NOTE: It isn't clear how Jean Baptiste Trahan got to Louisiana. He hasn't been identified as a passenger of one of the seven ships that brought Acadians to Louisiana in 1785, he isn't listed with his family; however there are at least two Jean or Jean Baptiste Trahans in the Wall of Names Booklet. It is likely that the marriage year is a mistake. He married in Louisiana 3 Jan 1785, which is before any of "the seven ships" had yet arrived from France. His wife Marie Francoise arrived in Louisiana as an infant in 1765. A birth record for a child named Marguerite Trahan has parents Jean Baptiste - of Liverpool & Marie TRAHAN - of Acadia, and names the grandparents: Pat[ernal]s: Jean TRAHAN & Magdeleine HEBERT; Mat[ernal]s: Michel TRAHAN & Euphroisine VINCENT - all of Acadia, so we can be sure this is the same couple. 
Jean-Baptiste Trahan, fils, eldest son of Acadians Jean-Baptiste Trahan and Madeleine Modeste Hébert of Minas, born in exile at Liverpool, England, on 3 April 1761, would have been repatriated from England to France with his family in the spring of 1763. Perhaps as a sailor or a stowaway, he came to Louisiana by January 1785, when he married cousin Marie Françoise Trahan, daughter of Michel Trahan, at Attakapas.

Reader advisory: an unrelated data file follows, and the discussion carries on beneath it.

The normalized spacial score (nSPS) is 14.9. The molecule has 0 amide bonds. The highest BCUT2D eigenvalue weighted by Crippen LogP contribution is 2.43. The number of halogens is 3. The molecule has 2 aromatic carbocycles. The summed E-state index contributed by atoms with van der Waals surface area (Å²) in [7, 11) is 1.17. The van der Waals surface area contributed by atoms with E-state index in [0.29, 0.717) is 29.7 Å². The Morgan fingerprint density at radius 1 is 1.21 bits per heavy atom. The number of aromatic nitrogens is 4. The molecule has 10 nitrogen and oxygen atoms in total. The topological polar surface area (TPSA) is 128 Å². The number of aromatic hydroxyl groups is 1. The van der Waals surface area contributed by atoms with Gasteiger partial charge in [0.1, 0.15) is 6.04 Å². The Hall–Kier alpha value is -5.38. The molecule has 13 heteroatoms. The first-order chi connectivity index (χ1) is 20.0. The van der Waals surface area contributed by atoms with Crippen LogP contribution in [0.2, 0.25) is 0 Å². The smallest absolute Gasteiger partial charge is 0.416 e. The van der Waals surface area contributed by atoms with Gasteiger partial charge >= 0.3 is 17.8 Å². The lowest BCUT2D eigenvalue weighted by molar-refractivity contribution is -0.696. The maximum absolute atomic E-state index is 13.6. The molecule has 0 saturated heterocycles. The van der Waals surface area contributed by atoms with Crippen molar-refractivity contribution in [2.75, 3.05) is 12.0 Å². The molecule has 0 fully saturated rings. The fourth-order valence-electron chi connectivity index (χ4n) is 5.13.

His wife, Marie Françoise, was born in Halifax, Nova Scotia, where her family had been imprisoned by the British until the end of the war. When the war ended, she came to Louisiana with her family (and the Beausoleil party) in 1765. They settled on the Vermilion River and had five known children. Their daughters married into the Duhon and Simon families. Marie's succession record was filed at the Vermilionville courthouse, present-day Lafayette Parish, in June 1832; she would have been in her late 60s that year.
Jean-Baptiste, fils remarried to Françoise Pitre, daughter of fellow Acadian Modeste Pitre, and thrice-widowed (of Joseph Trahan, fils, Jean-Joachim Desormeaux, and Pierre Labombarde, fils), in a civil ceremony in Lafayette Parish in November 1832; he was 71 years old and she was 68 at the time of the wedding. Needless to say, she gave him no more children.
Jean-Baptiste Trahan died in Lafayette Parish in June 1840; he was 80 years old. His was the only line of his father's family to survive in Louisiana; his younger brothers, who came to Louisiana from France in 1785 and married and settled in the Attakapas District, produced no sons who had sons of their own. Though Jean Baptiste had at least five sons, only two of them seem to have created families of their own, so the survival of his line was precarious.
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Jean Baptiste is 20 degrees from Marie Curie, 31 degrees from Svante Arrhenius, 18 degrees from George Beadle, 23 degrees from Bjørnstjerne Bjørnson, 22 degrees from Lawrence Bragg, 16 degrees from Pearl S. Buck, 17 degrees from Sinclair Lewis, 18 degrees from Guglielmo Marconi, 16 degrees from Albert Michelson, 19 degrees from Gerty Cori, 18 degrees from Roger Sperry and 13 degrees from Chris Ferraiolo on our single family tree. Login to find your connection.